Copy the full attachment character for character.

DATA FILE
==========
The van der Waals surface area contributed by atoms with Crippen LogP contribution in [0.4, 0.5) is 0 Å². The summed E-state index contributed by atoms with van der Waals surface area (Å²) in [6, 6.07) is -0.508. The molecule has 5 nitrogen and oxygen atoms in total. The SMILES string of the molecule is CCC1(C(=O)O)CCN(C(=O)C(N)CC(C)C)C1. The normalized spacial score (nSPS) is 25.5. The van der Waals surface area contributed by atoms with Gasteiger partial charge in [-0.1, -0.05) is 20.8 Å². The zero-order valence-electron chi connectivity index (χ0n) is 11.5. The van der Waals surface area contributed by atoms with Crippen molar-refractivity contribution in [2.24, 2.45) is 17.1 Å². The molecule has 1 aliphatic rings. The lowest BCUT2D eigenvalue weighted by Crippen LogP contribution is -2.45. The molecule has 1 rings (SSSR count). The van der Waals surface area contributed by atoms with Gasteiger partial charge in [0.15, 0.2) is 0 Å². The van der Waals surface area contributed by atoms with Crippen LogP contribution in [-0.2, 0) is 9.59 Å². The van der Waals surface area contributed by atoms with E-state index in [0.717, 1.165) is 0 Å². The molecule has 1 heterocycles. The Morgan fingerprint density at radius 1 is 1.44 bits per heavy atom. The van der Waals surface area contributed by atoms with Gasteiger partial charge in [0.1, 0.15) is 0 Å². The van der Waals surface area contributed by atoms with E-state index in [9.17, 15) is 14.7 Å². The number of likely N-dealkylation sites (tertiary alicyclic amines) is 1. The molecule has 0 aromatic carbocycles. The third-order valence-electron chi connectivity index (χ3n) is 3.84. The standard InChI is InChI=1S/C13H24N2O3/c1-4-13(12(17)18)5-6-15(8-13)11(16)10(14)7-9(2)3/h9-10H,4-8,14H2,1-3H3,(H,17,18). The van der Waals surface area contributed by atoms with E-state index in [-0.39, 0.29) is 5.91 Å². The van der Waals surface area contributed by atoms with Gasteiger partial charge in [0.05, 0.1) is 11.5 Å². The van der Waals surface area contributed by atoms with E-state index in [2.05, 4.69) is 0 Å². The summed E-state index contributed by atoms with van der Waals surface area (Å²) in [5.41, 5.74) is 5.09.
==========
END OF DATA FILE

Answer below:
The van der Waals surface area contributed by atoms with Crippen LogP contribution in [0.4, 0.5) is 0 Å². The summed E-state index contributed by atoms with van der Waals surface area (Å²) in [6, 6.07) is -0.508. The molecule has 5 nitrogen and oxygen atoms in total. The SMILES string of the molecule is CCC1(C(=O)O)CCN(C(=O)C(N)CC(C)C)C1. The normalized spacial score (nSPS) is 25.5. The van der Waals surface area contributed by atoms with Gasteiger partial charge in [-0.1, -0.05) is 20.8 Å². The zero-order valence-electron chi connectivity index (χ0n) is 11.5. The van der Waals surface area contributed by atoms with Crippen molar-refractivity contribution in [2.24, 2.45) is 17.1 Å². The molecule has 1 aliphatic rings. The lowest BCUT2D eigenvalue weighted by Crippen LogP contribution is -2.45. The molecule has 1 rings (SSSR count). The van der Waals surface area contributed by atoms with Gasteiger partial charge in [0.15, 0.2) is 0 Å². The van der Waals surface area contributed by atoms with Crippen LogP contribution in [-0.2, 0) is 9.59 Å². The van der Waals surface area contributed by atoms with E-state index in [0.717, 1.165) is 0 Å². The molecule has 1 heterocycles. The Morgan fingerprint density at radius 1 is 1.44 bits per heavy atom. The van der Waals surface area contributed by atoms with Gasteiger partial charge in [0.1, 0.15) is 0 Å². The van der Waals surface area contributed by atoms with E-state index in [9.17, 15) is 14.7 Å². The number of likely N-dealkylation sites (tertiary alicyclic amines) is 1. The molecule has 0 aromatic carbocycles. The third-order valence-electron chi connectivity index (χ3n) is 3.84. The standard InChI is InChI=1S/C13H24N2O3/c1-4-13(12(17)18)5-6-15(8-13)11(16)10(14)7-9(2)3/h9-10H,4-8,14H2,1-3H3,(H,17,18). The van der Waals surface area contributed by atoms with E-state index in [-0.39, 0.29) is 5.91 Å². The van der Waals surface area contributed by atoms with Gasteiger partial charge in [0.05, 0.1) is 11.5 Å². The van der Waals surface area contributed by atoms with E-state index in [2.05, 4.69) is 0 Å². The summed E-state index contributed by atoms with van der Waals surface area (Å²) in [5.41, 5.74) is 5.09.